Take a look at your business and try to determine how many more phone lines you will need in the next 12 months, 5 years, and 10 years. When you have a rough idea of your needs, call your hardware vendor for a consultation. If your return on investment is more than six months, you may want to look for other options. If you suddenly hit an unexpected growth spurt and are forced into a larger system, you may have enough revenue coming in to buy that new phone system you really want.
Post Branch Exchange
is more robust than a key system and can handle any quantity of phone lines. You can drop in 24 phone lines, or 672, or more. It really doesn’t pay to use a PBX for fewer than 24 phone lines unless you love to buy high-tech gadgets with more features than you will use. The most
Tip You may be able to connect phone lines from different carriers into the system and have the PBX choose which carrier to send each call to depending on the area code and phone number being dialing. If you have a better international rate on your MCI line, for example, you can have calls that start with 011 sent over your MCI lines. If your cost for calls in state is lower through AT&T, you can program all the area codes in your state into the PBX system so that those calls are sent over your AT&T lines. This feature is actually called least cost routing (LCR) and can be built into some phone systems. Talk to your hardware vendor if you think your company can use LCR.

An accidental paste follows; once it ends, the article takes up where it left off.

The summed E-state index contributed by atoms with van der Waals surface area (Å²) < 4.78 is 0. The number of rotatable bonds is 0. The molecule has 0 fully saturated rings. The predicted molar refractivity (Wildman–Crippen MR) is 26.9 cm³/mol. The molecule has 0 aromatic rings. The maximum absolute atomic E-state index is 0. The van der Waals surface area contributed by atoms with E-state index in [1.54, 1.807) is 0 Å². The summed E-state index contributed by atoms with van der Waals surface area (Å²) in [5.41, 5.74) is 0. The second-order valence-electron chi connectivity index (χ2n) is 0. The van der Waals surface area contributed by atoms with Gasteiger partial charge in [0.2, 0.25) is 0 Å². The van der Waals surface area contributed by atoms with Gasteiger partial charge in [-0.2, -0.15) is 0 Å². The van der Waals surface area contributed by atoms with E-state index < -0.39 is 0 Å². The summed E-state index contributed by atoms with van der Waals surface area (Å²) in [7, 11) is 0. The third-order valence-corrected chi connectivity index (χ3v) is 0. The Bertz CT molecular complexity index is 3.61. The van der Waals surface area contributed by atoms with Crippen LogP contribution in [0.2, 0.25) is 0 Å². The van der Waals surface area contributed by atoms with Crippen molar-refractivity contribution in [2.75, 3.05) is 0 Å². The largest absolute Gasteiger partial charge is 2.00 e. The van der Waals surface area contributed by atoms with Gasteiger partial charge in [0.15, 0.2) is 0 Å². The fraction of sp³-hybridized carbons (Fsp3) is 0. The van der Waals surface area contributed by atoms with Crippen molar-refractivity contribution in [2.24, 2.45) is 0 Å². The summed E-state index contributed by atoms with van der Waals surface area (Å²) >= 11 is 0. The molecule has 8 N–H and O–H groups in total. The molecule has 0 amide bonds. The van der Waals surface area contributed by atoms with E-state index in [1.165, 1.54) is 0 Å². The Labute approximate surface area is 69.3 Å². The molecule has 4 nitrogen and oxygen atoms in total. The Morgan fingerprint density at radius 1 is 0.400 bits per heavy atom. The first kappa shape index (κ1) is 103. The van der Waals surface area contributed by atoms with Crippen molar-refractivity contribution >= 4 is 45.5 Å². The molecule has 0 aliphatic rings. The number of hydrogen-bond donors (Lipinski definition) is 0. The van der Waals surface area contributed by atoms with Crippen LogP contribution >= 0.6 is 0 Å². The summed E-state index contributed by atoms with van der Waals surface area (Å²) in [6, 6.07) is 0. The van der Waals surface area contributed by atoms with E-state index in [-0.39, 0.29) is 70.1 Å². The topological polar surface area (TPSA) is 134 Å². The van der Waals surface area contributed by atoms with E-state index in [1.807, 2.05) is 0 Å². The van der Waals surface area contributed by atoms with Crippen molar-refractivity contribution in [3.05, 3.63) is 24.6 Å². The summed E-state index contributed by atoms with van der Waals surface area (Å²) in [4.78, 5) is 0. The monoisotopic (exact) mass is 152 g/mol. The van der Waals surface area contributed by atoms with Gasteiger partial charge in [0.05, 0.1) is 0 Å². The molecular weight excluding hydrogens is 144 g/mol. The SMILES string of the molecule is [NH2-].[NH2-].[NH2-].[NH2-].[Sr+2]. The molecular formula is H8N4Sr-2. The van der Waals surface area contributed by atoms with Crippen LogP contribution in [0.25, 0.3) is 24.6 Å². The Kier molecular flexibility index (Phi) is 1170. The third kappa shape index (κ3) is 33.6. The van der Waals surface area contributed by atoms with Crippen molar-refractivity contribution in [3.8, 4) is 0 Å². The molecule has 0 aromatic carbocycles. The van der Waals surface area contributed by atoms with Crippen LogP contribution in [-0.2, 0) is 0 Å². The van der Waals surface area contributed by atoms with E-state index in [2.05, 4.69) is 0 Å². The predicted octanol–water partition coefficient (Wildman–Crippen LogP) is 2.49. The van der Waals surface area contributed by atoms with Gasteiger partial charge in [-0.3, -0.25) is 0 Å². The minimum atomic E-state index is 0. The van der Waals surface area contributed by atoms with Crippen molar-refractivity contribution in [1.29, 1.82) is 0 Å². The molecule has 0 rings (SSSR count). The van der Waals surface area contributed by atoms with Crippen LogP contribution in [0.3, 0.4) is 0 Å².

PBX systems have features that may be desirable for your office for one reason or another. Aside from the usual LCR features, routing features,
Have you ever wanted to know who in your office made a specific call? Have you ever wanted to track the calls you make on
With this feature, you can use the LCR feature to route outgoing calls to a dead line. For example, if someone dials a number in the 900 or 976 area codes, you can block the calls from being completed. Local carriers offer 900 and 976 blocking, as well as international blocking, but this may not be enough protection for you. Your company may also want to prevent people from dialing the 1010 codes advertised on TV for the dime-a-minute rate, or you may want to block outbound calling to
International blocks placed on your service by either a local or long-distance carrier only cover calls that are preceded with 011. This standard international block works fine if you are trying to prevent calls being made to places like Europe, Asia, and South America. If you want to block all calls made to anyplace other than the 50 U.S. states, you need to install additional safeguards in your PBX system. Countries like Canada, Puerto Rico, Guam, Jamaica, Barbados and most of the Caribbean can be reached by just dialing 1 and the area code for the country.